How much do I owe?
On the Manage Loans page of the Federal Student Aid website, you can check your Federal student loan history, including disbursement amounts and dates, and your assigned loan servicers. Your total loan debt includes all outstanding loan principal and interest, plus any additional service fees charged by your servicer. This data should be checked, as you would all credit history, for updates and errors.
Since some student loans accumulate interest while in school, during grace periods, and while in deferment or forbearance and repayment, the total debt may increase with time.
When do I begin repayment?
Federal Direct Subsidized and Unsubsidized loans have a six-month grace period. During the grace period, you do not need to make any payments on your loans. Your grace period begins once you drop below half-time enrollment; this includes graduating or withdrawing from the university.
Please remember: there is no penalty for repaying your student loan early.
How much will my monthly payment be?
Many factors influence the monthly payment amount, total payout and length of repayment including:
- Amount borrowed
- Origination or other fees
- Interest rate
- Type of repayment plan
Monthly payments can be estimated using the Federal Student Aid Repayment Estimator. Several different options exist for repayment plans to suit a variety of financial situations. For details on repayment plans available, please visit StudentAid.gov.
Who do I pay?
Your loan will be held by an organization called a servicer; this is who you will send your monthly payments to. Visit the Manage Loans page on the Federal Student Aid website to find out who your servicer is. You should be notified by each servicer of all repayment information.
What happens if I do not make my payments?
When it comes time to repay your federal student loan(s), if a payment is missed the loan(s) become past due, or delinquent. If the loan(s) remain delinquent for 90 days or more, your loan servicer will report the delinquency to the three major credit bureaus. This may affect your ability to sign up for utilities, get a cell phone plan, or get approved to rent an apartment.
If the loan(s) remain in delinquency for at least 270 days, they will be considered in default. Consequences of default include, but are not limited to:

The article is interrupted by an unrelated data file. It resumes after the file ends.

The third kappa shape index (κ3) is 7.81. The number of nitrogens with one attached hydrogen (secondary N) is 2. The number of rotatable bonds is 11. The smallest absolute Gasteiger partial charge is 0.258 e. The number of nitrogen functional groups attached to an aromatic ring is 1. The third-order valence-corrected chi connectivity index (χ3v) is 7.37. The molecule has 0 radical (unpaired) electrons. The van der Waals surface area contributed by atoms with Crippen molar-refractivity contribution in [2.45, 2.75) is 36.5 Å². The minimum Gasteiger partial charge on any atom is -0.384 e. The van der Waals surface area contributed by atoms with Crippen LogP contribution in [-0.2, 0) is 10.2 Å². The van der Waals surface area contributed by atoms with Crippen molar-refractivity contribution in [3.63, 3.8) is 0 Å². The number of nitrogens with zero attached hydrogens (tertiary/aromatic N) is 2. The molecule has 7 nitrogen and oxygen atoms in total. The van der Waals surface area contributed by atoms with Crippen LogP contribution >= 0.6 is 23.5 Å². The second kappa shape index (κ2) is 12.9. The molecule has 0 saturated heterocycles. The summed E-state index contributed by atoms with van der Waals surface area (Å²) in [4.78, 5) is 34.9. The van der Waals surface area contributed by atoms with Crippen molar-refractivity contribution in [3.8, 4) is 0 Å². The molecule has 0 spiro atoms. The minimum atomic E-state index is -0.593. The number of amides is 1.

- Inability to apply for periods of deferment or forbearance
- Loss of eligibility for additional federal student aid
- Withholding of tax refunds
- Wage garnishment
The U.S. Department of Education releases official cohort default rates once per year. A cohort default rate is the percentage of a school's borrowers who enter repayment on certain Federal Family Education Loan (FFEL) Program or William D. Ford Federal Direct Loan (Direct Loan) Program loans during a particular federal fiscal year (FY), October 1st to September 30th, and default or meet other specified conditions prior to the end of the second following fiscal year. The FY 2018 national cohort default rate is 7.3%. Please refer to the chart below for Texas A&M University’s most recent cohort default rates.
Source: Federal Student Aid, https://www2.ed.gov/offices/OSFAP/defaultmanagement/cdr.html
||TEXAS A&M UNIVERSITY
805 RUDDER TOWER
COLLEGE STATION TX 77843-1246
|Master's Degree or Doctor's Degree
|| 2.8% 1.
|No. in Default
|No. in Repay
ENROLLMENT: To provide context for the Cohort Default Rate (CDR) data we include enrollment data (students enrolled at any time during the year) and a corresponding percentage (borrowers entering repayment divided by that enrollment figure). While there is no direct relationship between the timing of when a borrower entered repayment (October 1 through September 30) and any particular enrollment year, for the purpose of these data, we have chosen to use the academic year ending on the June 30 prior to the beginning of the cohort year (e.g., FY 2018 CDR Year will use 2016-2017 enrollment).
- Adjusted rate reflects Cohort Default Rate (CDR) data updated as a result of an appeal and/or adjustments submitted after official cohort default rates were released.
For more information on understanding default, please visit Federal Student Aid’s Student Loan Delinquency and Default webpage